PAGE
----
This is not the way that Briton Nadene Ghouri had planned to spend the first six weeks of motherhood.

Holed up in an apartment in central Kyiv, Ghouri only leaves the house to buy food and nappies. Her husband, Sam, is in the UK. Ukraine’s border is closed. But even if there were flights back home her newborn son, Gilbert, doesn’t have a passport.

After ten years of trying to have a family, Sam and Nadene opted to have their son via surrogacy, and chose Ukraine. Unlike other countries – including the UK – there are no legal grey areas in Ukraine when it comes to surrogacy, and it has a reputation for being well-regulated.

After Gilbert was born on 27 February, the couple quickly got his Ukrainian birth certificate and a DNA test, as required by law, and immediately began the process of getting his British passport.

Then COVID-19 happened.

“Sam had to return to the UK for work briefly, with the aim of coming back,” Nadene told Euronews, “and that was the week that the world went crazy. Ukraine shut its border, so Sam couldn’t get back and I couldn’t leave.”

After a good deal of wrangling with the British authorities, Ghouri is no closer to getting the passport that Gilbert needs – and even if that were taken care of, there are currently no flights in or out of Ukraine. But the real agony, she said, was that her husband was missing the first precious weeks of their son’s life.

“We’ve been trying to have this family for over a decade, and had so much heartbreak along the way. To not be together is awful. Sam is watching his baby change every day on Skype, and we don’t know how long that’s going to be for,” she said.

Ghouri is aware of at least five other British couples in the same situation, two in Georgia – another popular destination for surrogacy – and two in the US. Euronews has also spoken to couples from Spain that are either stuck in Ukraine or cannot get into the country.

Rafael Arias and Maria Falagan’s daughter, Marta, was born on Tuesday in Kyiv, but while Rafa was able to get into Ukraine just hours before its border closed, Marta was too late. She missed Marta being born, and has been stuck in Spain for the first days of her life.

“Who would have thought that a world virus would take away that moment of holding her in my arms at birth?” she told Euronews.

Ukraine is a popular destination for Spanish couples seeking surrogacy, which is illegal in Spain. Unlike the UK, Spain does not provide passports to children born overseas through surrogacy, and couples need to apply for Ukrainian passports in order to get their children to Spain.

But because Marta was born after the COVID-19 lockdown in Ukraine, her parents have been unable to get the papers they need.

Another couple, Gema García and José Antonio Sánchez, have been trapped in Ukraine since March 8, the day their daughter was born.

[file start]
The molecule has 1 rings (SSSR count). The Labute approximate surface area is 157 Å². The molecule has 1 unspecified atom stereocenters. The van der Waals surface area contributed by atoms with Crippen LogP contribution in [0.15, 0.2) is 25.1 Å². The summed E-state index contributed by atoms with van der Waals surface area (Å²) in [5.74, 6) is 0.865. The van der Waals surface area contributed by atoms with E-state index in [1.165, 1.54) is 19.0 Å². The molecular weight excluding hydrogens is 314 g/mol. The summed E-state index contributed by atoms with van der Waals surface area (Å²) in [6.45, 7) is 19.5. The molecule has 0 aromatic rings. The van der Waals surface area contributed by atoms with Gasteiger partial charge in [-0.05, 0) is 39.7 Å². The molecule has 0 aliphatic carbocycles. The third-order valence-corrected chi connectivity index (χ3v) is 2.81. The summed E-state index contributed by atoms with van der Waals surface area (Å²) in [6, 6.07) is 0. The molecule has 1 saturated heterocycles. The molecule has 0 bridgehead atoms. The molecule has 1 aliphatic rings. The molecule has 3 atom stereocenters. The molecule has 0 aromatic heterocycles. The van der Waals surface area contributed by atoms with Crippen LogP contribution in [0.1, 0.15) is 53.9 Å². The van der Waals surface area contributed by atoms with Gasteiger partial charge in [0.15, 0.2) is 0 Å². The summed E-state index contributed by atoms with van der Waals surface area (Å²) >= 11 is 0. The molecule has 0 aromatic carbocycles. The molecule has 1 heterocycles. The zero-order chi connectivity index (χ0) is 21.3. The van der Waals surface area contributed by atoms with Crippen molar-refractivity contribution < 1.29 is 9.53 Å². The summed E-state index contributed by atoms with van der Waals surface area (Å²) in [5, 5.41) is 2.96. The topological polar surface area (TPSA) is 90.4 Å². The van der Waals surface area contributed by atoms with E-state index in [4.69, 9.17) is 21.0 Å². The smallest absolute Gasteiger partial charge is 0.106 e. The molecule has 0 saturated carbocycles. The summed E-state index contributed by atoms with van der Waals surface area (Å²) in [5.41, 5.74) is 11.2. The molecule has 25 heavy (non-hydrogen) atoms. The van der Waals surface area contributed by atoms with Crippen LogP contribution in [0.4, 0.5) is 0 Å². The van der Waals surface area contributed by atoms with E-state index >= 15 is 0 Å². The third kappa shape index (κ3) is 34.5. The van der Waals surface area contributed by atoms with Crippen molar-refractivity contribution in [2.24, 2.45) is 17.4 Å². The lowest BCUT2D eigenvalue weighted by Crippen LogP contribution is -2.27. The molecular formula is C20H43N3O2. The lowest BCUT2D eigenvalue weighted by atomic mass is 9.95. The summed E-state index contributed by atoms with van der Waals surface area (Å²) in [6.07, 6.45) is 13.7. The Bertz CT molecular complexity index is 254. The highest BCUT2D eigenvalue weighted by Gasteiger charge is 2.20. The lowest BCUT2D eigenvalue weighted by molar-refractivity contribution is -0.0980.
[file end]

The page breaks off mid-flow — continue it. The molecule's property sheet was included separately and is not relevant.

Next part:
“The problem with the Ukrainian government is that the administration is closed and cannot be processed online,” García and Sánchez told Euronews. “In some cases and at certain times they do open up, but it is not easy to get the necessary documentation to leave the country”.

The situation is far from simple even for those who have managed to get the right documentation for their children.

Luz Marin and Sergio Aznar arrived in Kiev on 5 March, three days before their son, Sergio, was born. With no flights scheduled out of Ukraine until April 25, they stranded in the city.

“The Spanish government does not give us any kind of help, referring us again and again to an instruction from last year by which they refuse to register children born to Spaniards here in Ukraine because of surrogacy,” they explain.

“We are asking for an exceptional measure in the face of an exceptional situation but they do not give us an answer or offer us any alternative”.

According to an NGO – the Platform for the Protection of Children Born in Georgia and Ukraine (APINGU) – as many a 20 Spanish families are currently holed up in Kiev, with no idea when they can return home.

All of those spoken to by Euronews have asked the Spanish government for special dispensation to bring their children home, none have received a response.

For Nadene and husband Sam, the process of trying to get Gilbert his British passport has been Kafkaesque: while Britain’s Foreign Office has offered to provide emergency papers for the baby to allow him to leave, Britain’s Passport Office has refused to allow him to do so without a passport.

Like the couples from Spain, Ghouri simply wants the British authorities to act – and act quickly.

“We’re at risk here. I’m on my own and every time I have to go out to the supermarket to buy food I have to take a new born baby with me. The big risk is that with cases rising in Kyiv every day that the myself or the baby are going to get ill,” she said.

“He’s a British citizen – he’s a British baby. There needs to be some leniency.”